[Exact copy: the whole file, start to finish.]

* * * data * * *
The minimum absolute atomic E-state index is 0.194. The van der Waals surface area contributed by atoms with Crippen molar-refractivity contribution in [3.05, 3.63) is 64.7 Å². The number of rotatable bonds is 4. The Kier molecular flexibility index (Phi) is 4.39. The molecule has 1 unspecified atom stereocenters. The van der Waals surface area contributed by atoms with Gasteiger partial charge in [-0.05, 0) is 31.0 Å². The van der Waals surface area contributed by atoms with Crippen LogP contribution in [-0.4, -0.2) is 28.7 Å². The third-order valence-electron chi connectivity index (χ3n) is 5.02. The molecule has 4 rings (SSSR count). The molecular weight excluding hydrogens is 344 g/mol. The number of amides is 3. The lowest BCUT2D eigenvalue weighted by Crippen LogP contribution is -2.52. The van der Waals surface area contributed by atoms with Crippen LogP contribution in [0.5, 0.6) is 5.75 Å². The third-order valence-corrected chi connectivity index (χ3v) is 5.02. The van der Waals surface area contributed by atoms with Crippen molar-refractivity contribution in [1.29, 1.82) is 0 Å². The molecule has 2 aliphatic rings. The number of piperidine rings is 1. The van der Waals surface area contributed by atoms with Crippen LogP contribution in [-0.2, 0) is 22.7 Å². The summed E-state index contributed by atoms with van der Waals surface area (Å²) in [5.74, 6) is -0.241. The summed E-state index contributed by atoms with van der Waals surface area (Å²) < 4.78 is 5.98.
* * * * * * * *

The minimum absolute atomic E-state index is 0.194. The van der Waals surface area contributed by atoms with Crippen molar-refractivity contribution in [3.05, 3.63) is 64.7 Å². The number of rotatable bonds is 4. The Kier molecular flexibility index (Phi) is 4.39. The molecule has 1 unspecified atom stereocenters. The van der Waals surface area contributed by atoms with Gasteiger partial charge in [-0.05, 0) is 31.0 Å². The van der Waals surface area contributed by atoms with Crippen LogP contribution in [-0.4, -0.2) is 28.7 Å². The third-order valence-electron chi connectivity index (χ3n) is 5.02. The molecule has 4 rings (SSSR count). The molecular weight excluding hydrogens is 344 g/mol. The number of amides is 3. The lowest BCUT2D eigenvalue weighted by Crippen LogP contribution is -2.52. The van der Waals surface area contributed by atoms with Crippen LogP contribution in [0.5, 0.6) is 5.75 Å². The third-order valence-corrected chi connectivity index (χ3v) is 5.02. The van der Waals surface area contributed by atoms with Crippen molar-refractivity contribution in [1.29, 1.82) is 0 Å². The molecule has 2 aliphatic rings. The number of piperidine rings is 1. The van der Waals surface area contributed by atoms with Crippen LogP contribution in [-0.2, 0) is 22.7 Å². The summed E-state index contributed by atoms with van der Waals surface area (Å²) in [5.74, 6) is -0.241. The summed E-state index contributed by atoms with van der Waals surface area (Å²) < 4.78 is 5.98.